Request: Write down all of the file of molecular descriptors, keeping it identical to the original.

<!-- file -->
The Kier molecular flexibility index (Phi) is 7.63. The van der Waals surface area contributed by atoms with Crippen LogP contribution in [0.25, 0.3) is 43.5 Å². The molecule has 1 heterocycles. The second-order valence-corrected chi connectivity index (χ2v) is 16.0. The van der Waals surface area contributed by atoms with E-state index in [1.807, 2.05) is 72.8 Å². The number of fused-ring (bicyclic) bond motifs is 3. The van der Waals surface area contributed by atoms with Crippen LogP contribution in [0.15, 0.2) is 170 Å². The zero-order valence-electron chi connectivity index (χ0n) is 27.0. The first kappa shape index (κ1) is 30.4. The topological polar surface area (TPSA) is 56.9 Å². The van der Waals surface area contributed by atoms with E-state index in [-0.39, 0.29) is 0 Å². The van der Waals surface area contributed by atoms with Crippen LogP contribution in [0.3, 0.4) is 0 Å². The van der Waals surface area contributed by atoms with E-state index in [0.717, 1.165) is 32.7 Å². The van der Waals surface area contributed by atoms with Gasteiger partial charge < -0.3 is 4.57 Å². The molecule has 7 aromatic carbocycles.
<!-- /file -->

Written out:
The Kier molecular flexibility index (Phi) is 7.63. The van der Waals surface area contributed by atoms with Crippen LogP contribution in [0.25, 0.3) is 43.5 Å². The molecule has 1 heterocycles. The second-order valence-corrected chi connectivity index (χ2v) is 16.0. The van der Waals surface area contributed by atoms with E-state index in [1.807, 2.05) is 72.8 Å². The number of fused-ring (bicyclic) bond motifs is 3. The van der Waals surface area contributed by atoms with Crippen LogP contribution in [0.15, 0.2) is 170 Å². The zero-order valence-electron chi connectivity index (χ0n) is 27.0. The first kappa shape index (κ1) is 30.4. The topological polar surface area (TPSA) is 56.9 Å². The van der Waals surface area contributed by atoms with E-state index in [-0.39, 0.29) is 0 Å². The van der Waals surface area contributed by atoms with Crippen LogP contribution in [0.3, 0.4) is 0 Å². The van der Waals surface area contributed by atoms with E-state index in [0.717, 1.165) is 32.7 Å². The van der Waals surface area contributed by atoms with Gasteiger partial charge < -0.3 is 4.57 Å². The molecule has 7 aromatic carbocycles.